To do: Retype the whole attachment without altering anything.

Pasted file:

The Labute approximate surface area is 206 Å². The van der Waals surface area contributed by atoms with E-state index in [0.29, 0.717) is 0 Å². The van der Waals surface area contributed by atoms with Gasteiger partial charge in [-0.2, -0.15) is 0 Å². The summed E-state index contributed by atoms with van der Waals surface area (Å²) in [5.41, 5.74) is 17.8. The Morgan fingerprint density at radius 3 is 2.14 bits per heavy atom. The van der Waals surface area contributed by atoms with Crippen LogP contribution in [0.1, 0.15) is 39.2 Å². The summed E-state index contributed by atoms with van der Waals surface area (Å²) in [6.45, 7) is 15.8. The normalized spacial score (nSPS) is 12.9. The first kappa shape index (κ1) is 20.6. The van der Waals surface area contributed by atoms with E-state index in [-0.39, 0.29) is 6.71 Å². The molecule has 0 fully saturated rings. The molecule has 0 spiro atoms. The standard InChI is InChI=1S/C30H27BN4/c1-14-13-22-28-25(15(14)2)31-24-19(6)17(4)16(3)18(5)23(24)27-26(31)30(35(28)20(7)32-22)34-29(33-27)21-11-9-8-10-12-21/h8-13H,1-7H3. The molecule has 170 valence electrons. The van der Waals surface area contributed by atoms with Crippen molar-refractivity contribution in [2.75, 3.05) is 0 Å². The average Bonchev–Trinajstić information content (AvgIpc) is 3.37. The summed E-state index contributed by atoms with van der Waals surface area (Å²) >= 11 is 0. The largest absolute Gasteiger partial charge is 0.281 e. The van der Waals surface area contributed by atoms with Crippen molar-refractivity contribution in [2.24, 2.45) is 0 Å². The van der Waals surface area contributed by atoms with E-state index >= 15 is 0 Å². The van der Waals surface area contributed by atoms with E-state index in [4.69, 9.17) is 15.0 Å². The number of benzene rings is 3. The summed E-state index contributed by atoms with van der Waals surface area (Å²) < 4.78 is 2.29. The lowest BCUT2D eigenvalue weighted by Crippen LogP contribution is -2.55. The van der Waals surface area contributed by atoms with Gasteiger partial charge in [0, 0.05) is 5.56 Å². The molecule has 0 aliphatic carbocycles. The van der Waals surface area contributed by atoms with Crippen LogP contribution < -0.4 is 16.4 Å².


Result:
The Labute approximate surface area is 206 Å². The van der Waals surface area contributed by atoms with E-state index in [0.29, 0.717) is 0 Å². The van der Waals surface area contributed by atoms with Gasteiger partial charge in [-0.2, -0.15) is 0 Å². The summed E-state index contributed by atoms with van der Waals surface area (Å²) in [5.41, 5.74) is 17.8. The Morgan fingerprint density at radius 3 is 2.14 bits per heavy atom. The van der Waals surface area contributed by atoms with Crippen LogP contribution in [0.1, 0.15) is 39.2 Å². The summed E-state index contributed by atoms with van der Waals surface area (Å²) in [6.45, 7) is 15.8. The normalized spacial score (nSPS) is 12.9. The first kappa shape index (κ1) is 20.6. The van der Waals surface area contributed by atoms with E-state index in [-0.39, 0.29) is 6.71 Å². The molecule has 0 fully saturated rings. The molecule has 0 spiro atoms. The standard InChI is InChI=1S/C30H27BN4/c1-14-13-22-28-25(15(14)2)31-24-19(6)17(4)16(3)18(5)23(24)27-26(31)30(35(28)20(7)32-22)34-29(33-27)21-11-9-8-10-12-21/h8-13H,1-7H3. The molecule has 170 valence electrons. The van der Waals surface area contributed by atoms with Crippen molar-refractivity contribution in [2.75, 3.05) is 0 Å². The average Bonchev–Trinajstić information content (AvgIpc) is 3.37. The summed E-state index contributed by atoms with van der Waals surface area (Å²) >= 11 is 0. The largest absolute Gasteiger partial charge is 0.281 e. The van der Waals surface area contributed by atoms with Crippen molar-refractivity contribution in [2.24, 2.45) is 0 Å². The van der Waals surface area contributed by atoms with E-state index >= 15 is 0 Å². The van der Waals surface area contributed by atoms with E-state index in [4.69, 9.17) is 15.0 Å². The number of benzene rings is 3. The summed E-state index contributed by atoms with van der Waals surface area (Å²) < 4.78 is 2.29. The lowest BCUT2D eigenvalue weighted by Crippen LogP contribution is -2.55. The van der Waals surface area contributed by atoms with Gasteiger partial charge in [0, 0.05) is 5.56 Å². The molecule has 0 aliphatic carbocycles. The van der Waals surface area contributed by atoms with Crippen LogP contribution < -0.4 is 16.4 Å².